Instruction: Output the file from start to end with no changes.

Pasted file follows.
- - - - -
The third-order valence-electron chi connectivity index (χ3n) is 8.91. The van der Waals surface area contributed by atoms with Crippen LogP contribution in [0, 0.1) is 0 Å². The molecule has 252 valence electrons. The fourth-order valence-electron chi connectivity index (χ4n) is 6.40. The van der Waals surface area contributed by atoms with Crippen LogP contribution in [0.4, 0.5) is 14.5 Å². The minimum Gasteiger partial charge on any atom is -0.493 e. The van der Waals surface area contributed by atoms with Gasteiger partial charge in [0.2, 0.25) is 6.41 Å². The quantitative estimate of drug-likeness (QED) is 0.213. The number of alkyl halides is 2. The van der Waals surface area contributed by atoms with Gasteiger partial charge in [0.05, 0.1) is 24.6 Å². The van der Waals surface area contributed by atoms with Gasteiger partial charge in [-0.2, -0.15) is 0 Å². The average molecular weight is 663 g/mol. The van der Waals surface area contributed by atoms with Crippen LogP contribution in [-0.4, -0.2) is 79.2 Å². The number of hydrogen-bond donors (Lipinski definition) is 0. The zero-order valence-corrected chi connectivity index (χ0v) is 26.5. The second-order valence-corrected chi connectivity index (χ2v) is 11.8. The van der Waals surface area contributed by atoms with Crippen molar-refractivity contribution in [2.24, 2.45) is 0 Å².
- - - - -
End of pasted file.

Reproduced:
The third-order valence-electron chi connectivity index (χ3n) is 8.91. The van der Waals surface area contributed by atoms with Crippen LogP contribution in [0, 0.1) is 0 Å². The molecule has 252 valence electrons. The fourth-order valence-electron chi connectivity index (χ4n) is 6.40. The van der Waals surface area contributed by atoms with Crippen LogP contribution in [0.4, 0.5) is 14.5 Å². The minimum Gasteiger partial charge on any atom is -0.493 e. The van der Waals surface area contributed by atoms with Gasteiger partial charge in [0.2, 0.25) is 6.41 Å². The quantitative estimate of drug-likeness (QED) is 0.213. The number of alkyl halides is 2. The van der Waals surface area contributed by atoms with Gasteiger partial charge in [0.05, 0.1) is 24.6 Å². The van der Waals surface area contributed by atoms with Gasteiger partial charge in [-0.2, -0.15) is 0 Å². The average molecular weight is 663 g/mol. The van der Waals surface area contributed by atoms with Crippen LogP contribution in [-0.4, -0.2) is 79.2 Å². The number of hydrogen-bond donors (Lipinski definition) is 0. The zero-order valence-corrected chi connectivity index (χ0v) is 26.5. The second-order valence-corrected chi connectivity index (χ2v) is 11.8. The van der Waals surface area contributed by atoms with Crippen molar-refractivity contribution in [2.24, 2.45) is 0 Å².